Ever since Obama brought the sexy back to email marketing, email has been at the forefront of grassroots political fundraising strategies.
We all remember the “Hey” subject line which made Obama’s campaign millions… and since then every email company under the sun has used “Hey” as a catchy subject line to sell you their services. Well done, email marketing industry!
So perhaps it’s not surprising that other politicians across the globe have jumped on board the email bandwagon, whether it’s in the USA, Canada, the UK, or anywhere else. And why not? Email is awesome, we can all agree on that.
In America, with election season firing up, our brethren across the pond can expect a deluge of emails, be they from the candidates, from super PACs, or other interested parties.
I’m not American, so I haven’t signed up to any politician’s email lists. But, I am Canadian (no one’s perfect) so, during our general election in 2015, I signed up to emails from all the major political parties.
OK, so for those of you who aren’t avid followers of Canadian politics (which, it must be said, is marginally more exciting than a colonoscopy) note that the election in Canada was last year, and the new Liberal government, with their ever-so-dreamy leader Justin Trudeau, has a five year mandate.
So it’s no longer election season. Awesome! My inbox will be spared from incessant requests for $5 and $10 there, right?
But surely, the NDP don’t follow the same strategy. Instead, they’re focused on following the parliamentary process to engender democratic values in the House of Commons, right?
What about the Conservative Party of Canada, who had formed governments for 12 years until last autumn?
Note: The Conservative party didn’t have an email signup form on their website, or their Facebook page, and they didn’t respond to my repeated requests on email and Twitter to be added to their list. Go figure.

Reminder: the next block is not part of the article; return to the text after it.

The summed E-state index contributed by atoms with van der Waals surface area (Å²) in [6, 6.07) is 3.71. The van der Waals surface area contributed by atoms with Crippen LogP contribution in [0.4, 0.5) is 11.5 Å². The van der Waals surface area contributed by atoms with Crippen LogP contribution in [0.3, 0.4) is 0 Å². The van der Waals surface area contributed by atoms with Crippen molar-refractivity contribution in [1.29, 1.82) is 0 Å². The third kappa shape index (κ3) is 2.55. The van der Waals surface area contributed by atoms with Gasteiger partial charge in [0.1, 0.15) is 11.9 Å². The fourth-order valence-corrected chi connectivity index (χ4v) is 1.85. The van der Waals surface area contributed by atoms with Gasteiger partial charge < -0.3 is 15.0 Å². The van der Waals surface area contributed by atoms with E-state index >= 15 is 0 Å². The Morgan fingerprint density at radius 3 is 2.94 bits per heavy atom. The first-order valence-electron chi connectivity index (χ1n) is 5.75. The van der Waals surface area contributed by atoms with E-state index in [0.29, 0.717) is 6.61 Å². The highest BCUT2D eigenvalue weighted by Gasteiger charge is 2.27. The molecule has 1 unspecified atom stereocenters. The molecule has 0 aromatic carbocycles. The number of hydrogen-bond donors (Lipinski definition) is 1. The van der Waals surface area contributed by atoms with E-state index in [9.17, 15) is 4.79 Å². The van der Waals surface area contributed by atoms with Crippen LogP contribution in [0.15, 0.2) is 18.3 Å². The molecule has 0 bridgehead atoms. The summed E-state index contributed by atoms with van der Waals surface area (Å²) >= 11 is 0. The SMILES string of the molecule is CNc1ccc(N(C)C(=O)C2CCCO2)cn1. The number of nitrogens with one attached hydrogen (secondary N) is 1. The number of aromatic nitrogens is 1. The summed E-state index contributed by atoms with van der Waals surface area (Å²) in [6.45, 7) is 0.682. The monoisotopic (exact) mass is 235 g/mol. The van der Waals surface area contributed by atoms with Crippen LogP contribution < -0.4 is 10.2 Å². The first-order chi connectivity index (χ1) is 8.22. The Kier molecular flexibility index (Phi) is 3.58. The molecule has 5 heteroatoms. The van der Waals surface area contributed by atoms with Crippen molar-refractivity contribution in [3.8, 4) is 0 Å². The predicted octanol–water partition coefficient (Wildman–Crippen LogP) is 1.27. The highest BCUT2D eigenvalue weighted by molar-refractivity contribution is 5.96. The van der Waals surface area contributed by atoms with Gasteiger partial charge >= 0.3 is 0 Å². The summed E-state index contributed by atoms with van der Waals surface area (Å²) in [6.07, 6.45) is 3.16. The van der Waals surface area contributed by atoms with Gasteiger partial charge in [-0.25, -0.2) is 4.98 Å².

But still. That’s a lot of emails. And wow, those subject lines are pretty ropey. They’re taking ambiguity to a new level – and well, hey, when has a politician ever been ambiguous?
Plus, the from names are often from people I’ve never heard of. And the cadence is intense, even though the objective of the emails (to get you to donate $5) is all pretty much the same for each send.
Were it any other industry, we would call these filthy spammer tactics. So why are politicians exempt?
What? One set of rules for the people, and one for politicians? Never in this world…
So why are they all doing this?
My guess: when they sent out their first email asking for donations, they made some money. And, every other one they send out they make a little bit more, albeit at a decaying rate. So, they just blindly hit the launch button over, and over, and over. And over. And over. And over. Ad infinitum.
I asked my mum what she thought, as she gets the same emails, and, believe it or not, is not an email marketing person. Her response: “I am so sick and tired of them asking me for money. It’s not even an election year!” (I then explained to her what an unsubscribe button is, and now she’s free!)
Now, this is just little old Canada, a large but small country that’s known for maple syrup, punching people in the face whilst on skates, and Justin Bieber.
What about in the US of A, where the scale of political advertising is huge?
In America, everything is bigger than in Canada (except for the overall area (true story), but let’s not pick nits).
We are, of course, limited by the data we have access to. Luckily, our friends over at eDataSource helped us out.